To the editor: The “bridge housing” planned for Koreatown may prove to be a bridge to nowhere.
If Los Angeles City Council President Herb Wesson and Mayor Eric Garcetti had bothered to consult any homeless people, they would recognize the majority of these unfortunates strongly resist the idea of sleeping in group sites. That’s understandable given the amount of untreated mental illness that could lead to attacks.
Instead, why not spend all the funds on low-income housing? This time, there shouldn’t be such a concentration of units that replicates the alienating mistakes of project housing. Rather, the aim should be small blocks of modest units with social welfare and mental health offices onsite or nearby. If 5,000 units could be built each year over the next decade, we just might be able to celebrate having made a great dent in this problem by the time we host the Summer Olympics in 2028.
As for additional sources to help fund this kind of housing, why not tax all short-term rentals at 20%, since the surge of such rentals has pinched the housing stock?
Sally Stein, Los Angeles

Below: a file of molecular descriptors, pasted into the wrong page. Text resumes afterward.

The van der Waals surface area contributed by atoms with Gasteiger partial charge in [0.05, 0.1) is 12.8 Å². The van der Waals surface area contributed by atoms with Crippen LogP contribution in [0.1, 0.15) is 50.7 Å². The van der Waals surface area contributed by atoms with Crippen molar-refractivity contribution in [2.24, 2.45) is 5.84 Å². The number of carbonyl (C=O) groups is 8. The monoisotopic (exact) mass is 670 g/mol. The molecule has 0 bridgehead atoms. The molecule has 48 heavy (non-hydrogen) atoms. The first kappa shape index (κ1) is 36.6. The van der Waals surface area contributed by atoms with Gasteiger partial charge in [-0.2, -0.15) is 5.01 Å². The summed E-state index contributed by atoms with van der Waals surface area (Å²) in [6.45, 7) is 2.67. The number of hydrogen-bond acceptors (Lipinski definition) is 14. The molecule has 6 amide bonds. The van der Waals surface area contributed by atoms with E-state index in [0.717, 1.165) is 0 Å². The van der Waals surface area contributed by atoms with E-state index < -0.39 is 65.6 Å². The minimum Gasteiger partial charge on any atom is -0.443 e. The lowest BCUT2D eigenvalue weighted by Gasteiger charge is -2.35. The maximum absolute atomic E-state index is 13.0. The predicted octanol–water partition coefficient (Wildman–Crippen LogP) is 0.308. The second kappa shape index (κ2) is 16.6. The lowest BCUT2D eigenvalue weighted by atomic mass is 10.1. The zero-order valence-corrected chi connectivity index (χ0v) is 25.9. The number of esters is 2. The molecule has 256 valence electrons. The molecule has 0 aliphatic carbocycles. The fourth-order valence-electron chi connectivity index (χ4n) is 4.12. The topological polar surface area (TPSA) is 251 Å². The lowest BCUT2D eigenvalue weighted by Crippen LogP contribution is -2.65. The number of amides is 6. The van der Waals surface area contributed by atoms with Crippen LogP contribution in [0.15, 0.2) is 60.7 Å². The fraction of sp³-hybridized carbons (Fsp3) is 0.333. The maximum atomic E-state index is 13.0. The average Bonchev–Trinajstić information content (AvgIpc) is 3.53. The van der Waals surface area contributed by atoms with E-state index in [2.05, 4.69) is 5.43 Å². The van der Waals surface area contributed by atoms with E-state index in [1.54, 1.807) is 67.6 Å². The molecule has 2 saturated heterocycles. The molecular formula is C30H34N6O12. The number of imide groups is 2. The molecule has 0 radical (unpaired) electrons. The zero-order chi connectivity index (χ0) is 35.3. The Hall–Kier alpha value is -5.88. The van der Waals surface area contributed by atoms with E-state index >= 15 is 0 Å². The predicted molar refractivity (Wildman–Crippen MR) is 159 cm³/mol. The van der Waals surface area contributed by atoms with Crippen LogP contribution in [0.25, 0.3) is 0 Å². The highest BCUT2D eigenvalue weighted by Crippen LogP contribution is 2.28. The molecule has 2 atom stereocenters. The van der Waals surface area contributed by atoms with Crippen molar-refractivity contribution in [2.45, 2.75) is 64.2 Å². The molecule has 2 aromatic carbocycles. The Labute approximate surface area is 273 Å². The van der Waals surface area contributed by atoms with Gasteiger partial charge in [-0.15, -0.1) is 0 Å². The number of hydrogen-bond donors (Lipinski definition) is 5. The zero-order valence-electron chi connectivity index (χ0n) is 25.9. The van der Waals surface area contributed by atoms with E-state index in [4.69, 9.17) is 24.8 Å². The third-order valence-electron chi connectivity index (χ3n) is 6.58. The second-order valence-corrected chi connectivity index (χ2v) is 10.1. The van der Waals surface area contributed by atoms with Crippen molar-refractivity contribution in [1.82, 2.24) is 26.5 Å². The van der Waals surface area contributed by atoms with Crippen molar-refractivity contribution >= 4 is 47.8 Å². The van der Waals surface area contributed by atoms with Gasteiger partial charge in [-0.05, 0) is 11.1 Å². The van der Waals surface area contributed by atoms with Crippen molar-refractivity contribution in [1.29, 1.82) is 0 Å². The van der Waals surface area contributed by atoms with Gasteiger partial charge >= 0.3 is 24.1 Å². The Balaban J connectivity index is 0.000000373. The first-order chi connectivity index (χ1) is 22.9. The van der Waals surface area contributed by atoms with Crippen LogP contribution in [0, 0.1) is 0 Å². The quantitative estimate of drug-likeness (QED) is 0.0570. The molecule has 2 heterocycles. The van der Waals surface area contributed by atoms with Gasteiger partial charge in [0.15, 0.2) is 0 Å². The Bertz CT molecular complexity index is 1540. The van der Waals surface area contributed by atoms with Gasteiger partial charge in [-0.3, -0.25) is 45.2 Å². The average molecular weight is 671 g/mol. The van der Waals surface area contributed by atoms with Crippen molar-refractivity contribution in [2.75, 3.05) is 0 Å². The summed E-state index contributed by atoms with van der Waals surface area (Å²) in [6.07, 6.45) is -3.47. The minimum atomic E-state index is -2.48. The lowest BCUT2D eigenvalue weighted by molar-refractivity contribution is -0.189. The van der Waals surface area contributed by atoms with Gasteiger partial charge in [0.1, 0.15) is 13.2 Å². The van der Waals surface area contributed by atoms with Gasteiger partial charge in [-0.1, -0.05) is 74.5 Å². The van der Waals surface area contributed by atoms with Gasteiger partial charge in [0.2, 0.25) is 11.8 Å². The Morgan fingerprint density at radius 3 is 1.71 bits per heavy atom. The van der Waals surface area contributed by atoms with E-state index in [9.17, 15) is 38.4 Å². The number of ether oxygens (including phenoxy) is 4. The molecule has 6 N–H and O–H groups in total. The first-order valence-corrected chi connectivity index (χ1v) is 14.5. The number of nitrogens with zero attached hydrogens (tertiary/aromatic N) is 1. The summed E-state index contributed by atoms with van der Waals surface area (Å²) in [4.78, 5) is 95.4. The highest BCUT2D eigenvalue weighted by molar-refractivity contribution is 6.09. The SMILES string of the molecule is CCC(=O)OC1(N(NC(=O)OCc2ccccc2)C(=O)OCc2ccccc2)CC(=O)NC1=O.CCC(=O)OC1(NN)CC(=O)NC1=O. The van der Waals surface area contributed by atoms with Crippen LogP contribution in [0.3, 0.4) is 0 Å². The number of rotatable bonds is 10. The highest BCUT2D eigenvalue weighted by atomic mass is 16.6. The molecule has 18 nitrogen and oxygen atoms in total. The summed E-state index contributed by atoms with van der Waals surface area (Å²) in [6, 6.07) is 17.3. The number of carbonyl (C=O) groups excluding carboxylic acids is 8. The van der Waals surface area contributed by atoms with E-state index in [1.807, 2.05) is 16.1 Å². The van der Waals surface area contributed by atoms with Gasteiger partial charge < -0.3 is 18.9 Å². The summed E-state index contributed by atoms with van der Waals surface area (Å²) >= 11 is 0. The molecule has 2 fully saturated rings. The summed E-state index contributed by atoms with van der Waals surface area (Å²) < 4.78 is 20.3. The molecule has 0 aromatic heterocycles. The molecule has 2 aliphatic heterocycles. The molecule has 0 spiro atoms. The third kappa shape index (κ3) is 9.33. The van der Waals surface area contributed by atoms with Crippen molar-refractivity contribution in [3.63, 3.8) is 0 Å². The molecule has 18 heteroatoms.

To the editor: It’s time to address homeless encampments as they are rather than just considering the billions of dollars available to spend on long-term relief.
City officials have long acted as if it was OK for people to sleep on the streets, as long as they did it in skid row. Expanding on that, we should permit homeless people to camp on the streets as they do now, but only in selected industrial areas and not in residential neighborhoods or parks.
Business owners could be given tax breaks and other incentives to accommodate the inconvenience. Sanitation and safety requirements could be worked out. Best of all, people could be offered housing as it becomes available.
Roger Walton, North Hills
To the editor: When my Filipino family moved into what is now Koreatown, there was a housing covenant that prevented Asian and other minority groups from purchasing property in this area.
Today, many Korean residents of that neighborhood are protesting the construction of bridge housing on a city-owned parking lot.
It is ironic that many residents of Koreatown now lay claim to neighborhoods where once they were newcomers themselves. No one protested their arrival and establishment of businesses and homes.
It is wrong to discriminate against the less fortunate. It is sad that many Korean residents cannot embrace the “other,” when they themselves were once the “other.”
Lenore Navarro Dowling, Los Angeles